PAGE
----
12. The significant increase in incidence of Graves' disease in eastern Serbia during the civil war in the former Yugoslavia (1992 to 1995).

    PubMed

    Paunkovic, N; Paunkovic, J; Pavlovic, O; Paunovic, Z

    1998-01-01

    The incidence of Graves' disease for the last 25 years in eastern Serbia (Yugoslavia), Timok Region is reported. Registration of all Graves' disease patients was conducted in the Endocrinology-Thyroid Unit of Nuclear Medicine Service, Medical Center Zajecar. Timok Region has a population of 315,000 people in seven counties. From 1971 to 1980 an average of 16 new patients per year were registered; from 1981 to 1990 an average of 33 patients per year were registered; in 1995 the number reached 100, and in 1996 there were 148 newly registered patients. Some of the possible factors influencing this significant annual increase of autoimmune hyperthyroidism are discussed.

  13. Effects of Prostaglandin F2α on Adipocyte Biology Relevant to Graves' Orbitopathy

    PubMed Central

    Draman, Mohd Shazli; Grennan-Jones, Fiona; Zhang, Lei; Taylor, Peter N; Tun, Tommy Kyaw; McDermott, John; Moriarty, Paul; Morris, Daniel; Lane, Carol; Sreenan, Seamus; Dayan, Colin

    2013-01-01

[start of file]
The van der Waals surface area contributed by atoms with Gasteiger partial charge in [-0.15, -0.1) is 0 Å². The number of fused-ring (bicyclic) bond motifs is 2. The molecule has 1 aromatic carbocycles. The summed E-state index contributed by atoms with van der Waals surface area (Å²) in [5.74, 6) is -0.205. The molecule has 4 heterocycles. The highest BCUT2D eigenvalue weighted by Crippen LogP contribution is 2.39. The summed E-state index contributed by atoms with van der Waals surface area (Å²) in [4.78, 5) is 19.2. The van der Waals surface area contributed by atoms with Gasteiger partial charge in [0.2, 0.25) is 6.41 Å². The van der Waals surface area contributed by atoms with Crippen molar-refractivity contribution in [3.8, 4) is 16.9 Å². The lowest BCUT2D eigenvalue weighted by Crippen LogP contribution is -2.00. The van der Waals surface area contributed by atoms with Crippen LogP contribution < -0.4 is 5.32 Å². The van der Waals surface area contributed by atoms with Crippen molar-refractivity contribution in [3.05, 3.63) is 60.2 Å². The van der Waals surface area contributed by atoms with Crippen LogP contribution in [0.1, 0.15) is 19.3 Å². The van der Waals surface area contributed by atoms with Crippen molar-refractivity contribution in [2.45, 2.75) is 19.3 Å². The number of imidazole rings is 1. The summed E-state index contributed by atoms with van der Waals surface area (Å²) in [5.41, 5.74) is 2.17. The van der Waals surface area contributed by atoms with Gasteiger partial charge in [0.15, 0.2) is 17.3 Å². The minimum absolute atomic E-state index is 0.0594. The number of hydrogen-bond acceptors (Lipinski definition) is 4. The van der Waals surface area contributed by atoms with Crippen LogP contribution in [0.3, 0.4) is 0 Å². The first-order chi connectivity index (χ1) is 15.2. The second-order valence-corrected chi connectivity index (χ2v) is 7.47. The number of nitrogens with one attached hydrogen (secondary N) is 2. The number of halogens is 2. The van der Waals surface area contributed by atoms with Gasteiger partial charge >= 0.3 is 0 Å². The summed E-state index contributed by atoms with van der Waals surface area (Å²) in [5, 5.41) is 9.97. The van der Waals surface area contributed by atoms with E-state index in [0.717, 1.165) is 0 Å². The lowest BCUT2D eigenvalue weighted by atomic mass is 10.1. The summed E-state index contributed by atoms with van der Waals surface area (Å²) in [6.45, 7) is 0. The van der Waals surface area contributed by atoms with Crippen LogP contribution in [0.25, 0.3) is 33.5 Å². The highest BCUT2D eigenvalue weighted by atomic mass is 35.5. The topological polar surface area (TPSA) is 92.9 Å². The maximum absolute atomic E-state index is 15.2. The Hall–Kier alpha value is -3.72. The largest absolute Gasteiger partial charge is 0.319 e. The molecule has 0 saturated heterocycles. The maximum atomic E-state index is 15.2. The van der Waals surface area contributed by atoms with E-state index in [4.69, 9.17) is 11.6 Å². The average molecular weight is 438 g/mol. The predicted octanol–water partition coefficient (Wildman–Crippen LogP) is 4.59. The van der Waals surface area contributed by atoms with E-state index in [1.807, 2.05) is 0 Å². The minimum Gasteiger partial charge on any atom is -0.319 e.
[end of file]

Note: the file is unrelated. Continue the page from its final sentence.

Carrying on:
Background: In Graves' orbitopathy (GO), increased proliferation, excess adipogenesis, and hyaluronan overproduction produce GO exophthalmos. Enophthalmos occurs in some glaucoma patients treated with Bimatoprost (prostaglandin F2α, PGF2α) eye drops. We hypothesized that enophthalmos is secondary to reductions in orbital tissue proliferation, adipogenesis, and/or increased lipolysis. We aimed to determine which of these is affected by PGF2α by using the 3T3-L1 murine preadipocyte cell line and primary human orbital fibroblasts (OFs) from GO patients (n=5) and non-GO (n=5). Methods: 3T3-L1 cells and orbital OFs were cultured alone or with PGF2α (all experiments used 10−8 to 10−6 M) and counted on days 1/2/3 or 5, respectively; cell cycle analysis (flow cytometry) was applied. Adipogenesis (in the presence/absence of PGF2α) was evaluated (day 7 or 15 for 3T3-L1 and primary cells, respectively) morphologically by Oil Red O staining and quantitative polymerase chain reaction measurement of adipogenesis markers (glycerol-3-phosphate dehydrogenase and lipoprotein lipase, respectively). For lipolysis, in vitro–differentiated 3T3-L1 or mature orbital adipocytes were incubated with norepinephrine and PGF2α and free glycerol was assayed. Appropriate statistical tests were applied. Results: The population doubling time of 3T3-L1 was 27.3±1.4 hours—significantly increased by dimethyl sulfoxide 0.02% to 44.6±4.8 hours (p=0.007) and further significantly increased (p=0.049 compared with dimethyl sulfoxide) by 10−8 M PGF2α to 93.6±19.0 hours, indicating reduced proliferation, which was caused by prolongation of G2/M. GO OFs proliferated significantly more rapidly than non-GO (population doubling time 5.36±0.34 or 6.63±0.35 days, respectively, p=0.035), but the proliferation of both was significantly reduced (dose dependent from 10−8 M) by PGF2α, again with prolongation of G2/M. Adipogenesis in 3T3-L1 cells was minimally affected by PGF2α when assessed